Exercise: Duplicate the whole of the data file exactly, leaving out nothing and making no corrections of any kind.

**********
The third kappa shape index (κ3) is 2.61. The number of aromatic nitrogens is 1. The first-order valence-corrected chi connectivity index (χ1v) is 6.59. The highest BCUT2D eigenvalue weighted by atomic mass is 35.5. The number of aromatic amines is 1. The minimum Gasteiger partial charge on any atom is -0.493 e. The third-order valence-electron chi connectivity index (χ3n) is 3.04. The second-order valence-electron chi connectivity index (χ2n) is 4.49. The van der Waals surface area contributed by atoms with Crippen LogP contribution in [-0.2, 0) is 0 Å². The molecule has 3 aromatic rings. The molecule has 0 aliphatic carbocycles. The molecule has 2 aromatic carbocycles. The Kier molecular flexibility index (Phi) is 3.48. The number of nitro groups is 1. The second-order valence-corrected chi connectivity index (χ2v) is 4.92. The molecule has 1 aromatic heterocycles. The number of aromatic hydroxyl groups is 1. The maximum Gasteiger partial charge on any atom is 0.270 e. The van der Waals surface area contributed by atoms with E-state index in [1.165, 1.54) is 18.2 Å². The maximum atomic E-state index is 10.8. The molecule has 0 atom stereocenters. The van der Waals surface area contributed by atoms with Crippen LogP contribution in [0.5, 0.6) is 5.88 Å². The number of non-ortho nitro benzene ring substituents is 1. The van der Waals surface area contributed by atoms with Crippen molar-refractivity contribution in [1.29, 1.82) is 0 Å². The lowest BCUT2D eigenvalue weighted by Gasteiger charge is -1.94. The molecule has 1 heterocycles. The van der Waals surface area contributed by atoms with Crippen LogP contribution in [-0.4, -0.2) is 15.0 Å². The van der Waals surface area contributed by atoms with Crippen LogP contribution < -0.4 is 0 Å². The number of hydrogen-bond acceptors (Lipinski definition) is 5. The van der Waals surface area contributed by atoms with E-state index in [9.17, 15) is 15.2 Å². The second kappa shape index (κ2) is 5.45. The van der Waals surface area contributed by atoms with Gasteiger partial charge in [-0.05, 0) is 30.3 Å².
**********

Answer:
The third kappa shape index (κ3) is 2.61. The number of aromatic nitrogens is 1. The first-order valence-corrected chi connectivity index (χ1v) is 6.59. The highest BCUT2D eigenvalue weighted by atomic mass is 35.5. The number of aromatic amines is 1. The minimum Gasteiger partial charge on any atom is -0.493 e. The third-order valence-electron chi connectivity index (χ3n) is 3.04. The second-order valence-electron chi connectivity index (χ2n) is 4.49. The van der Waals surface area contributed by atoms with Crippen LogP contribution in [-0.2, 0) is 0 Å². The molecule has 3 aromatic rings. The molecule has 0 aliphatic carbocycles. The molecule has 2 aromatic carbocycles. The Kier molecular flexibility index (Phi) is 3.48. The number of nitro groups is 1. The second-order valence-corrected chi connectivity index (χ2v) is 4.92. The molecule has 1 aromatic heterocycles. The number of aromatic hydroxyl groups is 1. The maximum Gasteiger partial charge on any atom is 0.270 e. The van der Waals surface area contributed by atoms with E-state index in [1.165, 1.54) is 18.2 Å². The maximum atomic E-state index is 10.8. The molecule has 0 atom stereocenters. The van der Waals surface area contributed by atoms with Crippen LogP contribution in [0.5, 0.6) is 5.88 Å². The number of non-ortho nitro benzene ring substituents is 1. The van der Waals surface area contributed by atoms with Crippen molar-refractivity contribution in [1.29, 1.82) is 0 Å². The lowest BCUT2D eigenvalue weighted by Gasteiger charge is -1.94. The molecule has 1 heterocycles. The van der Waals surface area contributed by atoms with Crippen LogP contribution in [-0.4, -0.2) is 15.0 Å². The van der Waals surface area contributed by atoms with Crippen LogP contribution < -0.4 is 0 Å². The number of hydrogen-bond acceptors (Lipinski definition) is 5. The van der Waals surface area contributed by atoms with E-state index in [9.17, 15) is 15.2 Å². The second kappa shape index (κ2) is 5.45. The van der Waals surface area contributed by atoms with Gasteiger partial charge in [-0.05, 0) is 30.3 Å².